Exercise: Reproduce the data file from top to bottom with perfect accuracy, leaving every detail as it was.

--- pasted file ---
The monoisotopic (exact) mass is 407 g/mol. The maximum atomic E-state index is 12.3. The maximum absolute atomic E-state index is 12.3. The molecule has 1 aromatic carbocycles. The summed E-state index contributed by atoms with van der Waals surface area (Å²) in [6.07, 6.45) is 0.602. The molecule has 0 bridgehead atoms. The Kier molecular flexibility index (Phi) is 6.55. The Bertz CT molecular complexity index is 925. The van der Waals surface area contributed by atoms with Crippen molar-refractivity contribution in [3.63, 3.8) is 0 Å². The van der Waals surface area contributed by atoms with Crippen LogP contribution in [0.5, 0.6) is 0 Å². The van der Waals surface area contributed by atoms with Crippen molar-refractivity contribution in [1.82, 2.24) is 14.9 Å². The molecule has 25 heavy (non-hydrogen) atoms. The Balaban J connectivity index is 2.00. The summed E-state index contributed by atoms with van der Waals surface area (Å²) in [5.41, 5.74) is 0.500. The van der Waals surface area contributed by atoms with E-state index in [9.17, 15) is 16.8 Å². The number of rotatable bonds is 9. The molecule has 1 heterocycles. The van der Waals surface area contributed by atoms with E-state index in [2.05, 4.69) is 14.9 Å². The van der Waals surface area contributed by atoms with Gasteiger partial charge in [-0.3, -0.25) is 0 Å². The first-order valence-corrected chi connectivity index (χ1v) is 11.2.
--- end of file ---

The monoisotopic (exact) mass is 407 g/mol. The maximum atomic E-state index is 12.3. The maximum absolute atomic E-state index is 12.3. The molecule has 1 aromatic carbocycles. The summed E-state index contributed by atoms with van der Waals surface area (Å²) in [6.07, 6.45) is 0.602. The molecule has 0 bridgehead atoms. The Kier molecular flexibility index (Phi) is 6.55. The Bertz CT molecular complexity index is 925. The van der Waals surface area contributed by atoms with Crippen molar-refractivity contribution in [3.63, 3.8) is 0 Å². The van der Waals surface area contributed by atoms with Crippen LogP contribution in [0.5, 0.6) is 0 Å². The van der Waals surface area contributed by atoms with Crippen molar-refractivity contribution in [1.82, 2.24) is 14.9 Å². The molecule has 25 heavy (non-hydrogen) atoms. The Balaban J connectivity index is 2.00. The summed E-state index contributed by atoms with van der Waals surface area (Å²) in [5.41, 5.74) is 0.500. The van der Waals surface area contributed by atoms with E-state index in [9.17, 15) is 16.8 Å². The number of rotatable bonds is 9. The molecule has 1 heterocycles. The van der Waals surface area contributed by atoms with E-state index in [2.05, 4.69) is 14.9 Å². The van der Waals surface area contributed by atoms with Gasteiger partial charge in [-0.3, -0.25) is 0 Å². The first-order valence-corrected chi connectivity index (χ1v) is 11.2.